Newbie warning: this thread is not for asking questions about ReplayGain that are already answered on www.replaygain.org or in previous threads on HA. (I'm always happy to answer "silly" questions via email – half of them aren't silly at all.)
However, if you do already have some understanding of ReplayGain then this thread is the perfect place for clarifying anything to do with the above proposals which is not clear.
This post has been edited by 2Bdecided: Nov 18 2003, 17:42
Jan 8 2004, 14:15
Joined: 4-January 04
Member No.: 10938
QUOTE (2Bdecided @ Jan 8 2004, 01:11 PM)
No, because perceived loudness depends on loudness!
ohhh, you're right...
thanks for the explanations, now I think I understood all there is to understand about replaygain
If you're listening to a bass heavy track at 60dB, you'll hear much less bass (relatively) than you will at 80dB. This means that increasing the gain on a bass heavy track by 20dB will cause its subjective loudness to be increased more than a 20dB boost to a bass light track.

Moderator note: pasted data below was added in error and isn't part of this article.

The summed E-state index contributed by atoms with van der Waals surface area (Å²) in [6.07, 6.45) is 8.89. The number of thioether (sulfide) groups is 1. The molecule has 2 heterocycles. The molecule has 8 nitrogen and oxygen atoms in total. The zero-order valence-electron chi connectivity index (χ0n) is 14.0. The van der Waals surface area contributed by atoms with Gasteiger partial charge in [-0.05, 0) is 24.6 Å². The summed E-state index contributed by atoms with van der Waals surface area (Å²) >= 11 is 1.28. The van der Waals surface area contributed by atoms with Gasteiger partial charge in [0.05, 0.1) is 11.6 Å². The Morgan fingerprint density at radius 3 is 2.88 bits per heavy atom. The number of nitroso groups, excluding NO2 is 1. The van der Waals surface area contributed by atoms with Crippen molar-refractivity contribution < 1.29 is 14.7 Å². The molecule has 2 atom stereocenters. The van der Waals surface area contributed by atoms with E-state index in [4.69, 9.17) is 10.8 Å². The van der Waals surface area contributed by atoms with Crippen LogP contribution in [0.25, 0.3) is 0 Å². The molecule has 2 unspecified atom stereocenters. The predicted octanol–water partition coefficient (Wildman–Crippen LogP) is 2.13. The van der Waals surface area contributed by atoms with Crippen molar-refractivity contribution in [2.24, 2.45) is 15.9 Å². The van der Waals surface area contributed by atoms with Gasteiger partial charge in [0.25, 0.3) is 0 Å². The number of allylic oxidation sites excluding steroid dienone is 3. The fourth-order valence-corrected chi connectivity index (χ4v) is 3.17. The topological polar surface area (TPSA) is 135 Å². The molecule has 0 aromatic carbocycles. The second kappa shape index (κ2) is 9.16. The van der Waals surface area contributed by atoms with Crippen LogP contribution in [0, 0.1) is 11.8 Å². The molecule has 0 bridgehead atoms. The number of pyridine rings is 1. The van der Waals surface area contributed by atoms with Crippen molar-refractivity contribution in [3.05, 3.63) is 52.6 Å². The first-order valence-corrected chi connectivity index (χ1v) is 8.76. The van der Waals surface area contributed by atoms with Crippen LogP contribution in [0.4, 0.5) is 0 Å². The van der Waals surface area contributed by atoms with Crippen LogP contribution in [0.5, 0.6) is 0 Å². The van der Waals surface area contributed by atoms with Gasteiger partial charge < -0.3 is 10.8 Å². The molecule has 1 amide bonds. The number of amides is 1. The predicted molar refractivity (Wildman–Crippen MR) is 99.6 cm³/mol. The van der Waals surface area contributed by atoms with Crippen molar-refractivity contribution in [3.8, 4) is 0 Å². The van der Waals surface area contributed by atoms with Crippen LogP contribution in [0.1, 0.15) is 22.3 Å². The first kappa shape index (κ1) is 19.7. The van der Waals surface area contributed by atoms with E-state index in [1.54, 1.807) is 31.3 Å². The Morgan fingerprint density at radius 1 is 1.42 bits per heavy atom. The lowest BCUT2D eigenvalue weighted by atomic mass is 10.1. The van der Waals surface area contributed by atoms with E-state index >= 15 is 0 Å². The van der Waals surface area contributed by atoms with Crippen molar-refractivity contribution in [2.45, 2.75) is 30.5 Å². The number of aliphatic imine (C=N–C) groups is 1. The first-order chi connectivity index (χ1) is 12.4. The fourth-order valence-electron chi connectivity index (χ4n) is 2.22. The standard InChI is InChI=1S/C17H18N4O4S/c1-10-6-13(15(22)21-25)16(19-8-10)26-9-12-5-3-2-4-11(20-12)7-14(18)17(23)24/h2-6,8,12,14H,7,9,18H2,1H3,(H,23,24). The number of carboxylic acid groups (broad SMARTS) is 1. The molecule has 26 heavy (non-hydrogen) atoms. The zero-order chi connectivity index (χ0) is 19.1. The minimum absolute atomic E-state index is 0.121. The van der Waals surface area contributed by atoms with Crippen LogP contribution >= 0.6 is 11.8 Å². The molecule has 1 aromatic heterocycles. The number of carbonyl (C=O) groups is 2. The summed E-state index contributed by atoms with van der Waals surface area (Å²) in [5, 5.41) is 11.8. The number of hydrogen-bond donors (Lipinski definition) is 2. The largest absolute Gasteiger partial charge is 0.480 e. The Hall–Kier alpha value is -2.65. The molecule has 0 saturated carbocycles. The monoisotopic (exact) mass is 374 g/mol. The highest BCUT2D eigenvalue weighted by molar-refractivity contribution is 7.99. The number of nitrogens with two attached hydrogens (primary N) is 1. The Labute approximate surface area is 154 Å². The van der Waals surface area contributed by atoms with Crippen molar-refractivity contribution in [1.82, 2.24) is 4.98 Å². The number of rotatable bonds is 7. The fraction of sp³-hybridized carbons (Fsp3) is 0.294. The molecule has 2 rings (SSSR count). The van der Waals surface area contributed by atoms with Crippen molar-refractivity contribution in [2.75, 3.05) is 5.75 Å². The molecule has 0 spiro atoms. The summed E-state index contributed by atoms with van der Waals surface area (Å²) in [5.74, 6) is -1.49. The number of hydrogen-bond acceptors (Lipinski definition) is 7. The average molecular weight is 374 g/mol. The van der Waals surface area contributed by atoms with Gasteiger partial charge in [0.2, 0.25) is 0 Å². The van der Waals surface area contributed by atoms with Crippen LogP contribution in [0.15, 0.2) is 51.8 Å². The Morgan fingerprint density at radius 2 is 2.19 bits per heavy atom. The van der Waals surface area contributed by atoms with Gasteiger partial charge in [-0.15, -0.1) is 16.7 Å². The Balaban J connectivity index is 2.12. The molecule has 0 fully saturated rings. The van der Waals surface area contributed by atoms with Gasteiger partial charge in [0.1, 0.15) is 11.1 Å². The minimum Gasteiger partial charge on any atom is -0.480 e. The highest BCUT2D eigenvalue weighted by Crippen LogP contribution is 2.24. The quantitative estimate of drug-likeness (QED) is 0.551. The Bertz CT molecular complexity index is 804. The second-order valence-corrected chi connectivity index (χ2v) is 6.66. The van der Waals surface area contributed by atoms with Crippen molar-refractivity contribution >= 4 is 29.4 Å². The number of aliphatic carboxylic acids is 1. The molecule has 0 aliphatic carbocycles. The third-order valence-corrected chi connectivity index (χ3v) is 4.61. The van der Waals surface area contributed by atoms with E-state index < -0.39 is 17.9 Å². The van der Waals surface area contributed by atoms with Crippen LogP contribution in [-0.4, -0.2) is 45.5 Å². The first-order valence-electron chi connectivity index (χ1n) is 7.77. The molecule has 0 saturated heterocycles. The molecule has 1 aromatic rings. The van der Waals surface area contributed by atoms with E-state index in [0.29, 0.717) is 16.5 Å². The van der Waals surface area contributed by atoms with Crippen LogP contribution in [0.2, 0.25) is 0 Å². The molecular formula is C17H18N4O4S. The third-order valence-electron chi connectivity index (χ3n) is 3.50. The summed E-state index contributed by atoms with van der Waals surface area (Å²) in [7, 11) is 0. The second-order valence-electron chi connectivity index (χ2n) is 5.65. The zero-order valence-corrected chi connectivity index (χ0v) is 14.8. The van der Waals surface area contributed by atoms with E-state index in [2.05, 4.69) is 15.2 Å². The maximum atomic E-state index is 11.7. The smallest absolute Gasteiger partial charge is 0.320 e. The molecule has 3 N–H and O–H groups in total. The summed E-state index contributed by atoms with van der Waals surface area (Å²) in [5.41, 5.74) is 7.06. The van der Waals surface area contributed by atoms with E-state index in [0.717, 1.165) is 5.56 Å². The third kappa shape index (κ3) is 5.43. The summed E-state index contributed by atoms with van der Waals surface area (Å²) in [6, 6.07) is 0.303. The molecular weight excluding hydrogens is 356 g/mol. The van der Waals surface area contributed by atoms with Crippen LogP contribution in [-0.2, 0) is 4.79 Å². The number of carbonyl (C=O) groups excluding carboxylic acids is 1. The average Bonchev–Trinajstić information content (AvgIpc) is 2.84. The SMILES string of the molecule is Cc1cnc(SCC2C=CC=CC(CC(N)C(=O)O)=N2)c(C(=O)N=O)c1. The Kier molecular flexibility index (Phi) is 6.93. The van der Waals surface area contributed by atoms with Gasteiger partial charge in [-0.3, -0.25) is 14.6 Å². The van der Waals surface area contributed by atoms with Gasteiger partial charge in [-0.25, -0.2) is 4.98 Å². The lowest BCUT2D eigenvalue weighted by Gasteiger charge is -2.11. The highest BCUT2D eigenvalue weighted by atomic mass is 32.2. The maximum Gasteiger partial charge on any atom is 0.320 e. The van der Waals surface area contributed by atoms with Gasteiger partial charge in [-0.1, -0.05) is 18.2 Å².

this frequency dependent sensitivity is handled in the digital domain, so this is not contradictory to avoiding any use of SPL out of replaygain. but then the next point settles it :
What's more, the perceived loudness increase of that 20dB boost will be different if it's a boost from 40dB to 60dB than if it's a boost from 80dB to 100dB.
okay, if you want to allow for that kind of tuning of the model, you need to make assumption on how the digital signal will be transformed to SPL, so it's natural to express the results in term of SPL since the computation (may) depend on this assumption.
I'm convinced, it's good that the 83dB SPL number appear in replaygain.
If the equal loudness curves were parallel lines, then we wouldn't really have to worry about real world sound pressure. They're not, so it's an issue, and it can only be solved if we make some kind of guess (like the floating ATH in the lame encoder), or calibrate the system properly to a real world loudness - which is what I've chosen to do.
Hope this makes sense.
Yes it does, and now I knowingly agree with the choices made in replaygain
The fact those curves are not parallel hadnt hit my mind as an issue, and calibration on real world loudness seems the best solution to me.
It felt unnatural at first that algorithms in the digital domain would want to guess what amplification will end up on the signal and how loud I would be listening to my music, but now I see it's not. And further more I realize that the loudness I usually listen to my music is not as much arbitrary as I thought.